For most people, [Conversational Prompting] is good enough to get started, and it is the technique I use most of the time when working with AI. Don’t overcomplicate things, just interact with the system and see what happens. After you have some experience, however, you may decide that you want to create prompts you can share with others, prompts that incorporate your expertise. We call this approach Structured Prompting, and, while improving AIs may make it irrelevant soon, it is currently a useful tool for helping others by encoding your knowledge into a prompt that anyone can use.


These fake images reveal how AI amplifies our worst stereotypes — from washingtonpost.com by Nitasha Tiku, Kevin Schaul, and Szu Yu Chen (behind paywall)
AI image generators like Stable Diffusion and DALL-E amplify bias in gender and race, despite efforts to detoxify the data fueling these results.

Artificial intelligence image tools have a tendency to spin up disturbing clichés: Asian women are hypersexual. Africans are primitive. Europeans are worldly. Leaders are men. Prisoners are Black.

These stereotypes don’t reflect the real world; they stem from the data that trains the technology. Grabbed from the internet, these troves can be toxic — rife with pornography, misogyny, violence and bigotry.

Abeba Birhane, senior advisor for AI accountability at the Mozilla Foundation, contends that the tools can be improved if companies work hard to improve the data — an outcome she considers unlikely. In the meantime, the impact of these stereotypes will fall most heavily on the same communities harmed during the social media era, she said, adding: “People at the margins of society are continually excluded.”


ChatGPT app revenue shows no signs of slowing, but some other AI apps top it — from techcrunch.com by Sarah Perez; Via AI Valley – Barsee

ChatGPT, the AI-powered chatbot from OpenAI, far outpaces all other AI chatbot apps on mobile devices in terms of downloads and is a market leader by revenue, as well. However, it’s surprisingly not the top AI app by revenue — several photo AI apps and even other AI chatbots are actually making more money than ChatGPT, despite the latter having become a household name for an AI chat experience.


ChatGPT can now analyze files you upload to it without a plugin — from bgr.com by Joshua Hawkins; via Superhuman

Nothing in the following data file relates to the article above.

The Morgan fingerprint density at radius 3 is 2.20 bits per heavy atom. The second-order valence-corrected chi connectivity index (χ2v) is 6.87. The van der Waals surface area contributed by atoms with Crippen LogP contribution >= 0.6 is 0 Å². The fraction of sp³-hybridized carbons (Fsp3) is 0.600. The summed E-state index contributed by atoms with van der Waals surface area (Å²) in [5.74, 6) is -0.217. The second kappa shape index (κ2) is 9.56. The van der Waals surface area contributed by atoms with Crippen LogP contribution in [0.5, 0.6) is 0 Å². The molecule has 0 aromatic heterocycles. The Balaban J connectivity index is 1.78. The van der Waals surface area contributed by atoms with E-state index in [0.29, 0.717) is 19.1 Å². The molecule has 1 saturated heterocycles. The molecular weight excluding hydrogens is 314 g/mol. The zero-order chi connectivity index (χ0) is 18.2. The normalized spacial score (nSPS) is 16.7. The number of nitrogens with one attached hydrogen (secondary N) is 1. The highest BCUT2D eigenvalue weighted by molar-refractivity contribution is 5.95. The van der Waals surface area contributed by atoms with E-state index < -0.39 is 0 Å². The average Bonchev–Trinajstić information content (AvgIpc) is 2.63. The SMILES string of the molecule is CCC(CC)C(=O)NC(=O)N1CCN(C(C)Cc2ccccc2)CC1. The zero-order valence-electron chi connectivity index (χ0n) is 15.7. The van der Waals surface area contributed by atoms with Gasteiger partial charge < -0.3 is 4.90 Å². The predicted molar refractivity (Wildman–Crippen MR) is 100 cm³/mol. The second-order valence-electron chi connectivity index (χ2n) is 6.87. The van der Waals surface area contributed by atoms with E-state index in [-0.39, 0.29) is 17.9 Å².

According to new reports, OpenAI has begun rolling out a more streamlined approach to how people use ChatGPT. The new system will allow the AI to choose a model automatically, letting you run Python code, open a web browser, or generate images with DALL-E without extra interaction. Additionally, ChatGPT will now let you upload and analyze files.

 

41 states sue Meta, claiming Instagram, Facebook are addictive, harm kids — from washingtonpost.com by Cristiano Lima and Naomi Nix
The action marks the most sprawling state challenge to date over social media’s impact on children’s mental health

Forty-one states and the District of Columbia are suing Meta, alleging that the tech giant harms children by building addictive features into Instagram and Facebook. Tuesday’s legal actions represent the most significant effort by state enforcers to rein in the impact of social media on children’s mental health.

 

Proverbs 4:23 

Above all else, guard your heart, for everything you do flows from it.

Psalms 115:1

Not to us, LORD, not to us but to your name be the glory, because of your love and faithfulness.

Psalms 117:1-2

Praise the LORD, all you nations; extol him, all you peoples. For great is his love toward us, and the faithfulness of the LORD endures forever.

 

The MIT Press announces the Open Encyclopedia of Cognitive Science, a paradigm shift in open-access reference works — mitpress.mit.edu
The Open Encyclopedia of Cognitive Science will equip readers with essential tools to grapple with the profound implications of cognition and intelligence in today’s society

OECS’s articles will not only establish a shared understanding of foundational concepts, but also showcase cutting-edge debates and introduce core subfields, central concepts, significant phenomena, and key methodologies.

 

 
© 2024 | Daniel Christian